The Science - Atlantic Bluefin Tuna No Longer Endangered in BGTW
As the Government recently announced, the local tuna season this year runs from Tuesday 16th of June until Wednesday 14th of October. Some readers may remember the debate last year that occurred in this paper between myself and others surrounding the scientific evidence behind the fishing of Atlantic Bluefin Tuna (ABT).
Given that the tuna season is now upon us, I would like to take this opportunity to inform readers of new evidence which has surfaced over the last year and which unequivocally proves that ABT’s status is improving and that they are no longer endangered in our waters.
International Union for the Conservation of Nature (IUCN)
Last year, when discussing ABT, the Gibraltar Ornithological and Natural History Society (GONHS) noted that the IUCN “is a globally recognised authority on these matters” (GONHS Press Release 09/08/19). Additionally, they quoted the IUCN’s Mediterranean study which at the time listed ABT as being “endangered”.
Over the winter of 2019/20 I therefore set out to gather as much scientific evidence as possible to inform my position on the fishing of ABT. I conducted this exercise in a purely open-minded manner accepting that if the evidence conclusively indicated that ABT were being overfished or were endangered in Gibraltarian waters, then I would have to accept that fishing should be curbed.
I began by reaching out to the IUCN with several questions including whether ABT were endangered in our waters and whether the Mediterranean study which GONHS produced was still valid. I subsequently developed a line of correspondence with the IUCN and on the 16th of December 2019, the IUCN confirmed to me that their Mediterranean study would be changed on their website to demonstrate that it was outdated (IUCN Red List, ThunnusThynnus Mediterranean “needs updating”). Moreover, they confirmed that the most up to date European study was conducted in 2015 and that it removed ABT from the endangered list and vulnerable categories and instead listed it as only being “near threatened” (IUCN European Red List of Marine Fishes 2015).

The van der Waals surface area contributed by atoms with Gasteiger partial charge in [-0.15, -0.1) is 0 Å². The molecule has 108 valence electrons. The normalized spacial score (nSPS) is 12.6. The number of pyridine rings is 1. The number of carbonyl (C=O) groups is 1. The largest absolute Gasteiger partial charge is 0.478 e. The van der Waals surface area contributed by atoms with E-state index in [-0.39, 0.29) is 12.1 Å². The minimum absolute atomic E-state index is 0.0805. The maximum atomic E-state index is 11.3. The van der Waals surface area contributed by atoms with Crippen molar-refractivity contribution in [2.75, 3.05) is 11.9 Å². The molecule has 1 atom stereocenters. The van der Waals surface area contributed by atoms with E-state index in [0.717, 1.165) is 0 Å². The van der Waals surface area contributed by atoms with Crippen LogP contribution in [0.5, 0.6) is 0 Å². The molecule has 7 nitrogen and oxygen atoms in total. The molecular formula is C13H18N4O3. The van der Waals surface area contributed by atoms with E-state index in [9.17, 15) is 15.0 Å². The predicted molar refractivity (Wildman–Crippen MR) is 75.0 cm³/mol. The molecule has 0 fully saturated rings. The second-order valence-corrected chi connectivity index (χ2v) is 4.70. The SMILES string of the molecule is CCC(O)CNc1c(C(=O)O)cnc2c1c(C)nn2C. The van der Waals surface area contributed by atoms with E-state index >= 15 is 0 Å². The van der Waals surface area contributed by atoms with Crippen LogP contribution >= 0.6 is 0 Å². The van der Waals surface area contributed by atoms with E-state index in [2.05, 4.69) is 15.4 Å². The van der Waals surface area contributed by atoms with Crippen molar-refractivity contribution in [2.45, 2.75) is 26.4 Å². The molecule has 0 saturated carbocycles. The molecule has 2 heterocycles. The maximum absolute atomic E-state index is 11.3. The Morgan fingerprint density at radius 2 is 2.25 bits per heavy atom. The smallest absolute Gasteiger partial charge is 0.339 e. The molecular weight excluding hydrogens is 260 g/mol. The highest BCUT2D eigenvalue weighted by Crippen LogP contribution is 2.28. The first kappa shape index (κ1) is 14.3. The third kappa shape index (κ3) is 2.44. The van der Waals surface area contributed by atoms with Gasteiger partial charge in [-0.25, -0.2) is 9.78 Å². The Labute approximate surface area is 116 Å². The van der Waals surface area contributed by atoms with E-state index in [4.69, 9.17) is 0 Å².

This news now means that the most up to date study for ABT in BGTW lists the species as being completely outside of the vulnerable categories and one stage away from being classified as “least concern”.
Moreover, although globally ABT remain classified as endangered, this status is almost 10 years old and is set to be changed by the end of this year. Crucially, the IUCN itself encourages legislation to be made based on their regional red lists which “provide information at an appropriate scale for international treaties and legislation” (IUCN Regional List Assessments Webpage). The scientific body even warns against using their global red list, as it can “result in incorrect or even misleading assessments” (Ibid).
Given that, as GONHS highlighted last year, the IUCN is the globally recognised authority on ABT, should we not welcome the fact that ABT have been reclassified in our waters and removed from being endangered in European waters?
ABT Numbers Have Been Improving
Last year we were also told by GONHS that there was no evidence that the numbers of ABT have been increasing and that “until new data become available, the precautionary principle must be adhered to” (GONHS Press Release supra).
Following on from the aforementioned research I conducted, I can also confirm that new scientific evidence also unequivocally proves that ABT stocks are on the rise. Not only does the IUCN’s Pia Bucella note that “Atlantic Bluefin Tuna…stocks have improved” (IUCN European Red List of Marine Fishes, iv), even their own website notes that “overfishing is no longer occurring” and that the current assessment will lead to ABT becoming of “least concern” (IUCN Thunnus Thynnus European Study, 2015).